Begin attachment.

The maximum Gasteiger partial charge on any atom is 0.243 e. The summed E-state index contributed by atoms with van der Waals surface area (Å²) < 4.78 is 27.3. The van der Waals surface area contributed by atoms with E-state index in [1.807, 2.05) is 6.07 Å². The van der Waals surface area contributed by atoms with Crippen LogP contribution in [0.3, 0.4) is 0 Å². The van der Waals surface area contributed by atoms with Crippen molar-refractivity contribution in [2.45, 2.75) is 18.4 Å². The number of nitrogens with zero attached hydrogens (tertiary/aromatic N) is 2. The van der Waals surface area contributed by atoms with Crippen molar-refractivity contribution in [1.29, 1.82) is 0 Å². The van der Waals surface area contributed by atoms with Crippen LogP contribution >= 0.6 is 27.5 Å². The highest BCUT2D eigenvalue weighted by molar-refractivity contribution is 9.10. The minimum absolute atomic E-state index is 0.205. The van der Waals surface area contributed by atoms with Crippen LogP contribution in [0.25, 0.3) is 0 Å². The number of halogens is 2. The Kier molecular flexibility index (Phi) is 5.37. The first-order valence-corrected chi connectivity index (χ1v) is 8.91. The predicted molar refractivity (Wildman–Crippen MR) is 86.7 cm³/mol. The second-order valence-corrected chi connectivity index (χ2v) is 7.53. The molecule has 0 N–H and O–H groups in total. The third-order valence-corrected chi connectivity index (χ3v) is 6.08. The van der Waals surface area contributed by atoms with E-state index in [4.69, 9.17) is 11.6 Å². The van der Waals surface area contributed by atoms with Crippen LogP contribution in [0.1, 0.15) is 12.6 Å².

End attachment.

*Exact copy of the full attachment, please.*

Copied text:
The maximum Gasteiger partial charge on any atom is 0.243 e. The summed E-state index contributed by atoms with van der Waals surface area (Å²) < 4.78 is 27.3. The van der Waals surface area contributed by atoms with E-state index in [1.807, 2.05) is 6.07 Å². The van der Waals surface area contributed by atoms with Crippen LogP contribution in [0.3, 0.4) is 0 Å². The van der Waals surface area contributed by atoms with Crippen molar-refractivity contribution in [2.45, 2.75) is 18.4 Å². The number of nitrogens with zero attached hydrogens (tertiary/aromatic N) is 2. The van der Waals surface area contributed by atoms with Crippen molar-refractivity contribution in [1.29, 1.82) is 0 Å². The van der Waals surface area contributed by atoms with Crippen LogP contribution >= 0.6 is 27.5 Å². The highest BCUT2D eigenvalue weighted by molar-refractivity contribution is 9.10. The minimum absolute atomic E-state index is 0.205. The van der Waals surface area contributed by atoms with Crippen LogP contribution in [0.25, 0.3) is 0 Å². The number of halogens is 2. The Kier molecular flexibility index (Phi) is 5.37. The first-order valence-corrected chi connectivity index (χ1v) is 8.91. The predicted molar refractivity (Wildman–Crippen MR) is 86.7 cm³/mol. The second-order valence-corrected chi connectivity index (χ2v) is 7.53. The molecule has 0 N–H and O–H groups in total. The third-order valence-corrected chi connectivity index (χ3v) is 6.08. The van der Waals surface area contributed by atoms with E-state index in [4.69, 9.17) is 11.6 Å². The van der Waals surface area contributed by atoms with Crippen LogP contribution in [0.1, 0.15) is 12.6 Å².